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The criminal justice system is failing victims of crime as it approaches breaking point.

Research reveals that police constantly fail to adhere to standard codes of practice, leaving many victims with no confidence in the justice system. The research comes as a result of crime figures in the UK stating that nearly half of all criminal investigations are closed with no suspects.

According to The Independent, 55% of victims surveyed said that police failed to meet their needs. However, only 25% of victims felt properly supported after reporting incidents. On the other hand, research undertaken by the Conversation indicates that this number could be as high as 90%.

Victims of serious crimes often wait in distress. Exclusive research shared with The Independent concludes that 52% of victims are not given the opportunity to make a personal statement. If a victim’s first experience with the police force is not positive, it may deter people from reporting future crimes.

In 2020, Sadiq Khan stated that nearly a quarter of a million victims in London are still waiting to have their cases heard in court. Covid-19 has only made this backlog worse. According to official reports, victims of crime in North Wales have a 7/10 chance that their trial will go ahead. However, this dramatically declines to 2/10 in Greater Manchester.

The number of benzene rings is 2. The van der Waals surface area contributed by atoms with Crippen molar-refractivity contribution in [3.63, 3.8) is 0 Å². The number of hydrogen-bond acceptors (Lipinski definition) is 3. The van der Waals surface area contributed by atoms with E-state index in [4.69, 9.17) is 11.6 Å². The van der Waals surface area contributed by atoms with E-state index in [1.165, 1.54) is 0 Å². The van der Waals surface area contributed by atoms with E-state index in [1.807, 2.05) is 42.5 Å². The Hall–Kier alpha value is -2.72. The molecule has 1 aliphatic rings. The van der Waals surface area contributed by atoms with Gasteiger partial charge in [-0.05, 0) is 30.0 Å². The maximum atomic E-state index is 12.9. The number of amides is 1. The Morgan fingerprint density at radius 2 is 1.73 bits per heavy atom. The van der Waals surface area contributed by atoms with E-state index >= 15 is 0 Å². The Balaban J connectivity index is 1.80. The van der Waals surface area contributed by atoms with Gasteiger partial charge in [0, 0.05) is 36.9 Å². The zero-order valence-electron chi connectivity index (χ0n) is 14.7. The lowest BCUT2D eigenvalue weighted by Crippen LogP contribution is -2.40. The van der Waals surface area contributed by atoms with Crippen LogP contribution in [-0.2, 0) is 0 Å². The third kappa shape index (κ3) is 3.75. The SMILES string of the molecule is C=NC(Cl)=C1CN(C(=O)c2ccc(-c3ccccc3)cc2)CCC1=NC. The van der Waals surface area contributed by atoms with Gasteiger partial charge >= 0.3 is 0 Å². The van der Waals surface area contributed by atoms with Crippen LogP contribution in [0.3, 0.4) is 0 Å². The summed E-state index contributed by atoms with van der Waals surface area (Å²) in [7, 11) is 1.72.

The victims’ code introduced in 2004 ensures that victims have a positive experience of the criminal justice system. It requires police to share details of progression and changes in victims’ cases. 

The British government spends £2 billion a year on the criminal justice system, but clearly this is not enough. This execrable underfunding needs to be addressed. In the last decade, government spending on the criminal justice system has fallen 26%. Between 2019-2020, the Ministry of Justice spent 25% less on prisons and courts than they did a decade prior.

This stretch on resources and spending has an impact on the quality of communication victims receive. These cuts make the victim feel alienated in their own cases – the system needs to do more. Solving these issues is only possible by increasing levels of funding. Focusing more on the victim rather than the perpetrator can also help solve this.

By Derry Salter

Cardiff University Journalism and Communications student. Intern for MMN.

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